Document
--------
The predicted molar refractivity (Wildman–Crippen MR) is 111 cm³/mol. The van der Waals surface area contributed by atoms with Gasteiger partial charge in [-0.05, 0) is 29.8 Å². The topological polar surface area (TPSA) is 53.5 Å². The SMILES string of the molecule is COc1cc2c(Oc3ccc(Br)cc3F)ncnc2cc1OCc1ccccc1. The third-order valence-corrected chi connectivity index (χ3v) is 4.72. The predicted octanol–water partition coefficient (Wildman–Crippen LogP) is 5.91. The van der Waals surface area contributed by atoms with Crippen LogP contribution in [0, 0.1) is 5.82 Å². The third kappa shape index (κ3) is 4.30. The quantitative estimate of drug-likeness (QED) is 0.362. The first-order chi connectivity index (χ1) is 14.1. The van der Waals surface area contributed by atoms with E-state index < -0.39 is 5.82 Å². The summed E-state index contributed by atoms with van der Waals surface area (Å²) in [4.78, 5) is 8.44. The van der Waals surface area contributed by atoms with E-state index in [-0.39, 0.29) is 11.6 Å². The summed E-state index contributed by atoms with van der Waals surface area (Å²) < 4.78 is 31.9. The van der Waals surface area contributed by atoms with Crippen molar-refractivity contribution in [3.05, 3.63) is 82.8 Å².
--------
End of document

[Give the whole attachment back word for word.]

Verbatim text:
The predicted molar refractivity (Wildman–Crippen MR) is 111 cm³/mol. The van der Waals surface area contributed by atoms with Gasteiger partial charge in [-0.05, 0) is 29.8 Å². The topological polar surface area (TPSA) is 53.5 Å². The SMILES string of the molecule is COc1cc2c(Oc3ccc(Br)cc3F)ncnc2cc1OCc1ccccc1. The third-order valence-corrected chi connectivity index (χ3v) is 4.72. The predicted octanol–water partition coefficient (Wildman–Crippen LogP) is 5.91. The van der Waals surface area contributed by atoms with Crippen LogP contribution in [0, 0.1) is 5.82 Å². The third kappa shape index (κ3) is 4.30. The quantitative estimate of drug-likeness (QED) is 0.362. The first-order chi connectivity index (χ1) is 14.1. The van der Waals surface area contributed by atoms with E-state index < -0.39 is 5.82 Å². The summed E-state index contributed by atoms with van der Waals surface area (Å²) in [4.78, 5) is 8.44. The van der Waals surface area contributed by atoms with E-state index in [-0.39, 0.29) is 11.6 Å². The summed E-state index contributed by atoms with van der Waals surface area (Å²) < 4.78 is 31.9. The van der Waals surface area contributed by atoms with Crippen molar-refractivity contribution in [3.05, 3.63) is 82.8 Å².